There’s something about tonight’s episode that was both good and bad. It had the hallmarks of this season’s showrunner, Glen Mazzara, who wanted the series to get back down to basics after a season 2 where there had been too much philosophizing and existential angst. Mazzara delivered on bringing more action to the show. The first couple episodes of this season and the mid-season finale episode showed just how action-packed the show could be and fans responded enthusiastically about this change in the show’s narrative.

Yet, with a 16-episode season there was bound to be some break in the action and it’s here that Mazzara still fell in the same trap that got Darabont removed as the showrunner and what I think got Mazzara removed from the position as well. While Mazzara’s leadership of the show’s writers weren’t as bad when it came to the more slower and introspective part of the season he still couldn’t get rid of the meandering and wheel-spinning in some of the less-action episodes. It didn’t help that while most of the characters in the show had made some great strides in characterization the one main lead who remained an enigma and a problem: Andrea.

“Welcome to the Tombs” was suppose to be the main battle that would determine who would come up as winner between Team Prison and Team Woodbury. The assault on the prison by the Governor’s larger force was fast and loud. It was sort of a “shock and awe” tactic that was meant to disorient and put the fear of God in Rick and his people. We see from the episode’s cold opening that the group looked to have voted to leave the prison before the attack and the empty cellblocks seemed to reinforce this point. It sure didn’t make for a battle that was meant to give Mazzara a climactic sendoff as showrunner this season. yet, when things were about to get real disappointing with the empty prison and the Governor and his people entering an even more silent and empty Tombs we finally saw that things were not as they appear to be.

It was a nice change that the prison group decided to stay and fight as a group even when given the chance to vote on their fate. The fact that they knew there were going to be outnumbered and outgunned also forced their hand to be more creative and sneaky in how they would counter the attack on their hard-earned home. It’s a fine and noisy welcome the Governor and his people get while in the Tombs and showed just how amateurish his army really is (with small exceptions to his small cadre of minions) when stacked up against the more veteran and hardened smaller prison group. It’s not a wonder that this supposed battle between the two groups felt more anticlimactic than explosive.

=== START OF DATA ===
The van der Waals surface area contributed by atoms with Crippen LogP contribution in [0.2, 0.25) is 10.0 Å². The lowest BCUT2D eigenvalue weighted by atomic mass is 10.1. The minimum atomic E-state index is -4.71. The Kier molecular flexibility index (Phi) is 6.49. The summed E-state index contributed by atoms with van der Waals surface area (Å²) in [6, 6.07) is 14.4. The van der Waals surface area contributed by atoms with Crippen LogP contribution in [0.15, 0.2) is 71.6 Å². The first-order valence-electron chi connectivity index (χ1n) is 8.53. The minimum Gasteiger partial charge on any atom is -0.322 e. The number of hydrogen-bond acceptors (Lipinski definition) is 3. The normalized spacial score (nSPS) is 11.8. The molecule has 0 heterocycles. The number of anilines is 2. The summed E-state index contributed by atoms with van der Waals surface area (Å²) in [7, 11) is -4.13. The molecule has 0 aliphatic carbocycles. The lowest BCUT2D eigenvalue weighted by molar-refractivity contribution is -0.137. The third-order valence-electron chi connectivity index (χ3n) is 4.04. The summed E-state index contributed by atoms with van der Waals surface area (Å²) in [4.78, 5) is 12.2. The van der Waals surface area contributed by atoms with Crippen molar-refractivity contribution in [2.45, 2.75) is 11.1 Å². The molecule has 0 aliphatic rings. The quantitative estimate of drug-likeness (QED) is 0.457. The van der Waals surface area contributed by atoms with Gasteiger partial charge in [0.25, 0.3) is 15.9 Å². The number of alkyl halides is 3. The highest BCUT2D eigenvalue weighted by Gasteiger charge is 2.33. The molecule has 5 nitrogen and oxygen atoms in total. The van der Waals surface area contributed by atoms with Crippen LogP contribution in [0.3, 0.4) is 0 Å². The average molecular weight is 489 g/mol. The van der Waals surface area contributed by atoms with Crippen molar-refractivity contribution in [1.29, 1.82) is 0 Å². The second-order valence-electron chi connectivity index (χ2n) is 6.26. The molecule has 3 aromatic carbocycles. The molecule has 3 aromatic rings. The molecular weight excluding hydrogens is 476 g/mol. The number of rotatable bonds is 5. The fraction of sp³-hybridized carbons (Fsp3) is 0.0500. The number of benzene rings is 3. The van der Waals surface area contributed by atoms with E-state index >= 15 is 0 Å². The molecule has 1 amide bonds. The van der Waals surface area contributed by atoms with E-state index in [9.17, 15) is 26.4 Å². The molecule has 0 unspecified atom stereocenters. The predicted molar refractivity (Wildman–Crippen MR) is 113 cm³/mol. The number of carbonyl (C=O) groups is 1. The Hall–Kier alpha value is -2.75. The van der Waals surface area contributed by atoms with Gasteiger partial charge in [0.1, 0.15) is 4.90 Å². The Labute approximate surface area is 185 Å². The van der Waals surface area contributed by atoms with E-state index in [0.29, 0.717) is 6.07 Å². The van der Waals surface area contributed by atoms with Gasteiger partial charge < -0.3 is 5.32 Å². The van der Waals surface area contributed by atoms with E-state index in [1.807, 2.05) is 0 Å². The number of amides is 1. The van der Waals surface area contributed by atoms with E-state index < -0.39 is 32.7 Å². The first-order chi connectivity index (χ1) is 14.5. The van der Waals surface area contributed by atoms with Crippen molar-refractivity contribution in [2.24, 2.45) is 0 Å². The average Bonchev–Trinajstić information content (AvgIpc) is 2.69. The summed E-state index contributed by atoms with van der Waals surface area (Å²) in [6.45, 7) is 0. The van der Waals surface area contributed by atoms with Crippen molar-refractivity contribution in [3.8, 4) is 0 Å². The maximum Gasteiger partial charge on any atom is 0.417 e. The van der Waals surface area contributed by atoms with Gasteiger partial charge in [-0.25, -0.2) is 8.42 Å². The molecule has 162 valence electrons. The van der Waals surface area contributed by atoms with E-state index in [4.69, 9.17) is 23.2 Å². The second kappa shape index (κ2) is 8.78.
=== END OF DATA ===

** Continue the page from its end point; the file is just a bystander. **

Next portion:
The episode itself was more character-driven than action when one got down to its basic. We learn more of the Governor, Carl and Tyreese than see explosions, gore and action during the episode’s running time. For some this was made for a so-so finale while others probably saw it as a good finale that finished off the troubled character arc for one of the show’s most hated and difficult characters to work with: Andrea.

It was her episode in the end as we finally see the reasoning for some of the ridiculously maddening decisions she’s made this season. While it’s still not easy to forgive the character (or even the actor in the role) we do get a definite answer to the question of why is Andrea so stupid (in the extreme) or naive (when one is more forgiving) in a world that eats up such sentimentality. We saw how Rick had had to adjust his personality and decision making to not allow sentiments to rule his every act and decision and we saw how successful the group became, but also distanced him from everyone else. Andrea was almost an attempt to balance out the craziness that was both Rick and the Governor, but Mazzara and his writers were never able to pull off that job. In the end, she remained a lost chance to creating a very complex character that one could sympathize instead of hating even when her actions were well-meaning and logical.

“Welcome to the Tombs” saw the ending of a third season that went a long way into fixing the show’s problems under Darabont’s guidance, but the added episodes from 13 to 16 also meant that Mazzara’s vision for the show began to run out of steam by the finale thus the more subdued (despite an explosive opening) and pensive finale. While the show’s slogging towards the finale can’t be fully laid at Mazzara’s feet as showrunner one cannot just say that his legacy was righting the troubled ship that was The Walking Dead, but also failing to finally find the right balance between zombie mayhem and action with the drama that comes with people trying to survive in a world irrevocably changed for the worst.

The Mazzara Era of The Walking Dead has come to an end. The show has become even more popular under his guidance, but it has also remained a show which remained quite uneven in how it told it’s story and wrote it’s characters. Mazzara’s leadership went a long way into fixing most of it, but time ran out for him and his vision and tonight’s finale showed that attempts to do stand-alone and more character-driven episodes during the season as a way to fill-up a 16-episode schedule should’ve been set aside for doing a finale that went just one episode. Mazzara had the right idea, but in the end he ran out of things to do to pull it off. Now it’s up to incoming showrunner Scott Gimple to continue the improvements done under Mazzara and see about fixing the rest of the problems the show has with him in charge. Maybe fourth time is the charm.

Yet, despite all this I have a feeling The Walking Dead will remain the most popular thing on TV and will continue to do so whether Gimple succeeds or not. Such is the power of the zombie genre over the imagination of people everywhere.

Notes

  • Tonight’s episode, “Welcome to the Tombs”, was directed by series veteran Ernest Dickerson and written by season showrunner Glen Mazzara.